TellSpec1One scam slipping past Indiegogo’s fraud algorithms might be carelessness. Two starts to look like complicity.

For the past couple of weeks Pando has been reporting on Healbe — a near-$1m campaign on Indiegogo for a calorie counting watch that doctors and scientists say can’t possibly work. Despite countless red flags, Indiegogo has refused to suspend the campaign.

Now Pando has learned that Healbe isn’t the first company to use Indiegogo to collect hundreds of thousands of dollars for an apparent medical miracle, only to be accused of misleading its backers. Less than six months ago, another company — Toronto-based TellSpec — closed a massive campaign but has already compromised many of its grand promises to revolutionize diet and nutrition, leaving Indiegogo users currently out of pocket to the tune of nearly $400,000. With that campaign, as with Healbe, Indiegogo has taken no action to protect its users.

Founded by CEO Isabel Hoffman, whose big thing before this was anti-aging medicines, and CTO Stephen Watson, a York University math professor, TellSpec claimed to have created a small scanner that you could fit on a keychain and wave over your food to get live nutritional information about what you were eating.

Physicists weighed in that the scientific claims made by Hoffman and Watson were at best dubious and at worst a blatant scam. According to TellSpec’s Indiegogo page, their food scanner would be powered by a “Raman spectrometer,” which puts out pulses of light to measure particle density and collect a detailed fingerprint of the food which is then analyzed in order to calculate nutritional information.

Physicists called bull. Raman spectrometers are weak, big and expensive. To do this scan accurately you would need to be sending out a high density of wavelengths from the spectrometer, fueled by a high-powered source, not a tiny rechargeable battery as TellSpec claimed. It would be impossible, many people said, to miniaturize this so dramatically and to do so for a $250 price tag. That’s without taking into account that most experts suspected the technology would be useless in assessing the finer details of food texture and detecting small trace ingredients in low concentrations, like the food allergens it swore it could find.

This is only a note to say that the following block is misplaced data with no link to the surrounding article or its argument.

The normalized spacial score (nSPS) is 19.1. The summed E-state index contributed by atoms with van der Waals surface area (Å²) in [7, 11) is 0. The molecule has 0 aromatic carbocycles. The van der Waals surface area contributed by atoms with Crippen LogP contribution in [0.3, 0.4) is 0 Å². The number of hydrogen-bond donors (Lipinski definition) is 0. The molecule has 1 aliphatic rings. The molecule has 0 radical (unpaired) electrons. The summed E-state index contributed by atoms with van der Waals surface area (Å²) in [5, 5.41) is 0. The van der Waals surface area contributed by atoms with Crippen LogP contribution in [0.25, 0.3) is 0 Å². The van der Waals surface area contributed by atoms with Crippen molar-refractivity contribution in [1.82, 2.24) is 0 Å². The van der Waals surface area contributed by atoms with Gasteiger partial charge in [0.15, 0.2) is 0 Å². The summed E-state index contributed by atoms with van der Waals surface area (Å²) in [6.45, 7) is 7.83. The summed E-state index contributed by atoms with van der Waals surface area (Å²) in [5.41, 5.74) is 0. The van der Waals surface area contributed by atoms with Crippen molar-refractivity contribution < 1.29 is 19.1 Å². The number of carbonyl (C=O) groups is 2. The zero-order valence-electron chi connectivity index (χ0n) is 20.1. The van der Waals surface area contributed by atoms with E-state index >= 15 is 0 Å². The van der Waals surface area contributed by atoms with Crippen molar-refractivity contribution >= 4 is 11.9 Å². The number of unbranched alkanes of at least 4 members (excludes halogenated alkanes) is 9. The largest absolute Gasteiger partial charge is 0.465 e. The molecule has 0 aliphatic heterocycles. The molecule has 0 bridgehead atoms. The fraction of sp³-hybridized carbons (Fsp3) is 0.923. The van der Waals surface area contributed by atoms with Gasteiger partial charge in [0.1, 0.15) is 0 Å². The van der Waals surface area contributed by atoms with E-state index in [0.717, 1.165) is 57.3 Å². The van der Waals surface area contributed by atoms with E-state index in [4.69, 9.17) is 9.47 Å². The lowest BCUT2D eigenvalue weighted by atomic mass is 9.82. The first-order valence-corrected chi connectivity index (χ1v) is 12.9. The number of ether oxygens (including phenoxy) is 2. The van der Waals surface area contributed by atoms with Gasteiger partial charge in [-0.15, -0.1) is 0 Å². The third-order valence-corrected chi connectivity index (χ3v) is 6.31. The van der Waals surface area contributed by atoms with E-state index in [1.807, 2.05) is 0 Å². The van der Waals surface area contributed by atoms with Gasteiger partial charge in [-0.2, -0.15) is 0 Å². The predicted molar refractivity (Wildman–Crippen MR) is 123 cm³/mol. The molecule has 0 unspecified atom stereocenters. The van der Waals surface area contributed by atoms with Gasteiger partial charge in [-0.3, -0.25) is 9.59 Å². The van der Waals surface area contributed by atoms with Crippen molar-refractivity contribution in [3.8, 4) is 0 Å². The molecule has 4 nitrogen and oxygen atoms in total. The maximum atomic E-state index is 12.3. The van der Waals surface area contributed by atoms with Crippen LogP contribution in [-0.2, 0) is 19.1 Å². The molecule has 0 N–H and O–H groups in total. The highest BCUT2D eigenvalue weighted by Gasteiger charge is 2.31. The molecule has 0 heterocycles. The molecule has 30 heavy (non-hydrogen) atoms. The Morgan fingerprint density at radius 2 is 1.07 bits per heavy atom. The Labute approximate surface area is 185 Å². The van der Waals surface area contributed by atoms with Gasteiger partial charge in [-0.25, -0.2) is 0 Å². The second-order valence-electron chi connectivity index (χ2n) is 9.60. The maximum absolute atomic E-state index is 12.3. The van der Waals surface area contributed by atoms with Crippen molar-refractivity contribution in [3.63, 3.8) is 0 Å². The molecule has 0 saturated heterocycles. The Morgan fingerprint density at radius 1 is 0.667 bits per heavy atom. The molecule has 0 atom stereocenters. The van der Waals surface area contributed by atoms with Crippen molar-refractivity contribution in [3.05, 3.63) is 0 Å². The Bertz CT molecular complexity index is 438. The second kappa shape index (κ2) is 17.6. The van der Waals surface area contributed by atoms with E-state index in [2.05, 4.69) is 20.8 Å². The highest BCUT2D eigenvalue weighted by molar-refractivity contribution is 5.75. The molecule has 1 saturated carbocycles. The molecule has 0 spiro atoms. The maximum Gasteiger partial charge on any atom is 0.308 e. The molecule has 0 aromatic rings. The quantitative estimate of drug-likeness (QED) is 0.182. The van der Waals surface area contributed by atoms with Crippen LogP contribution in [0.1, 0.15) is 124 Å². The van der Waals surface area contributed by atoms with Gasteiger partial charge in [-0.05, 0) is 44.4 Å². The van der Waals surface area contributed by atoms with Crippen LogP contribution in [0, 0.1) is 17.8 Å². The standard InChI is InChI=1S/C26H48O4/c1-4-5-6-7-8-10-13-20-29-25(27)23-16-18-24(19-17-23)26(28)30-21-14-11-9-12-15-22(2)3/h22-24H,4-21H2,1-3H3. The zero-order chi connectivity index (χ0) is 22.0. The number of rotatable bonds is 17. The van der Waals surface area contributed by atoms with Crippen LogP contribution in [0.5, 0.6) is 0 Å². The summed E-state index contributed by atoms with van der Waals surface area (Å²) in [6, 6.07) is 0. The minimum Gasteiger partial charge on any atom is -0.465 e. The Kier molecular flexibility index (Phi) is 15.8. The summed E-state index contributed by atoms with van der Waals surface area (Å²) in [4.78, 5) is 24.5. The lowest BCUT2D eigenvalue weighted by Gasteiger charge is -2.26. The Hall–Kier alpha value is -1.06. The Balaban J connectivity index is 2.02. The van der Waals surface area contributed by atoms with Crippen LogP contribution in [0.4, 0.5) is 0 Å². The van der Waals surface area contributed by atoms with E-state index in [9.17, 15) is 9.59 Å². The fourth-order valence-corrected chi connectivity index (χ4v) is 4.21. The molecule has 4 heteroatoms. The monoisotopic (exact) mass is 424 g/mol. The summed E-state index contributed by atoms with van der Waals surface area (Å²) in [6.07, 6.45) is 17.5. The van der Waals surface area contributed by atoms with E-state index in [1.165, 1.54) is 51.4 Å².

When pushed on how accurate the device could be and whether it could live up to the many medical applications it might have, TellSpec acted in almost exactly the same way as Healbe. The company walked back its performance claims, while not admitting that their science was bullshit. Which is a convenient way of saying, hey, we want your money, but not your FDA-related scrutiny.

The weasel words used by both Healbe and TellSpec get to the heart of the real problem at Indiegogo: how exactly the crowd-funding platform defines “fraud.” Like Healbe, TellSpec is a real company that appears to have tried to make a physical thing. But on setting up their respective campaigns on Indiegogo neither appears to have been in any way honest about the medical claims it made for those physical things.

The TellSpec campaign video features Watson and Hoffman waving the small device – which makes a classic “boop” sound when it scans, a lot like a barcode reader at an old school supermarket checkout – over a salad, a tostada, an apple and a chocolate truffle. Results flash up like magic inside a smartphone app, which the two founders discuss earnestly.

“This tostada contains Tartrazine,” Watson declares, woodenly. “A food dye made from petroleum. In the UK and Europe there would be a warning on the package.”

Except it turned out the entire video was a fake. Bowing to pressure from online commenters who doubted that the scanner could work as described, TellSpec quietly added a disclaimer that ran over the first 25 seconds of the video.

“The device shown in this video is a 3D model representing the future industrial design of the TellSpec scanner,” it reads. This is “not a working device” and is being used “solely for the purposes of demonstration.”

No such disclaimer is included in Healbe’s hastily put together demo video, apparently produced in response to mounting skepticism over whether their device existed at all. But, well, just look at it.

Thanks to the disclaimer-free version of their video, TellSpec raised $386,392 on Indiegogo. Without the disclaimer Hoffman and Watson act with such seriousness and self-importance that you’d have no reason to doubt that this was the finished product right there in their hands. They clearly don’t want you to know they’re acting. At what point is a fake demo “fraud” according to Indiegogo’s definition. At what point are they obliged to suspend the campaign?